Tesco is looking to improve conditions in its domestic apparel supply chain

Tesco is looking to improve conditions in its domestic apparel supply chain

UK trade union Community has signed what it claims is a ground-breaking agreement with retail giant Tesco to improve conditions in its domestic apparel supply chain.

The partnership between the IndustriAll global union affiliate and Tesco comes off the back of concerns about the treatment of workers in the UK garment sector. This has included reported cases of under payment and non-payment of the minimum wage, excessive working hours, fraudulent declaration of earnings, worker abuse, illegal deductions from earnings, and unauthorised sub-contracting.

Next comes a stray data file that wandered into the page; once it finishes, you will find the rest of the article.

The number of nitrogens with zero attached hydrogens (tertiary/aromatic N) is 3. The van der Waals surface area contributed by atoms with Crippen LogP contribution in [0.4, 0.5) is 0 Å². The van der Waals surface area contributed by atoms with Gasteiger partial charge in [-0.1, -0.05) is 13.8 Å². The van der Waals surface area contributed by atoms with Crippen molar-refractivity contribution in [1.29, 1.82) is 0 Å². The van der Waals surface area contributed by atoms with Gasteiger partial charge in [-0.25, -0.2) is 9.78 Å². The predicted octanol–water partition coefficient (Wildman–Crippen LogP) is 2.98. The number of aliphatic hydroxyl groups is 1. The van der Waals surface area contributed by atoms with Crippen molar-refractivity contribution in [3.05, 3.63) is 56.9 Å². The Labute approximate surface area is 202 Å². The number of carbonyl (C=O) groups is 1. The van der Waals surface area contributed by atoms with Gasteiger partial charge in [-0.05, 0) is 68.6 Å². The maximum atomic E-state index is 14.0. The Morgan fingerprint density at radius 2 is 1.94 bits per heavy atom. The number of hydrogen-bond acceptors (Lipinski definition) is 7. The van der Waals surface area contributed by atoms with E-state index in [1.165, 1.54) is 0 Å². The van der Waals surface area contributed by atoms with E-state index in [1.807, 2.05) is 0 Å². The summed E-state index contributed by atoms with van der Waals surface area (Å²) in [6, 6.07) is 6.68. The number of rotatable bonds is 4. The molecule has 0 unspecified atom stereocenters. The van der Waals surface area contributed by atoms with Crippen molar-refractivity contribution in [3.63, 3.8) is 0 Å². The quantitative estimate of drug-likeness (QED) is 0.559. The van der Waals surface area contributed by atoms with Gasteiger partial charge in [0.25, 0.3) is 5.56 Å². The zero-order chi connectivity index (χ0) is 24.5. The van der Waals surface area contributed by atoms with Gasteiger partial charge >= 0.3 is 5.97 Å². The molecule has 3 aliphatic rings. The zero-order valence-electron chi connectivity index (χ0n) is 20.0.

The new agreement will see Community and Tesco work together on tailored multi-stakeholder ethical audits across the retailer's domestic supply chain. Tesco will provide ethical trade audit experts for the audits, either internal or independent. The two entities will also explore opportunities to support suppliers in areas such as health and safety.

Roy Rickhuss, general secretary of Community, said: "We believe Tesco is genuinely committed to ethical trade and improving conditions in its UK garment supply chain. That's why we have developed this ground-breaking agreement that will use the skills and expertise of both our organisations to ensure that happens. The aim is to make the UK garment sector sustainable in the long term and a world-class manufacturing hub once again."

The agreement will establish a model for Tesco's UK garment suppliers to benchmark standards, the union said.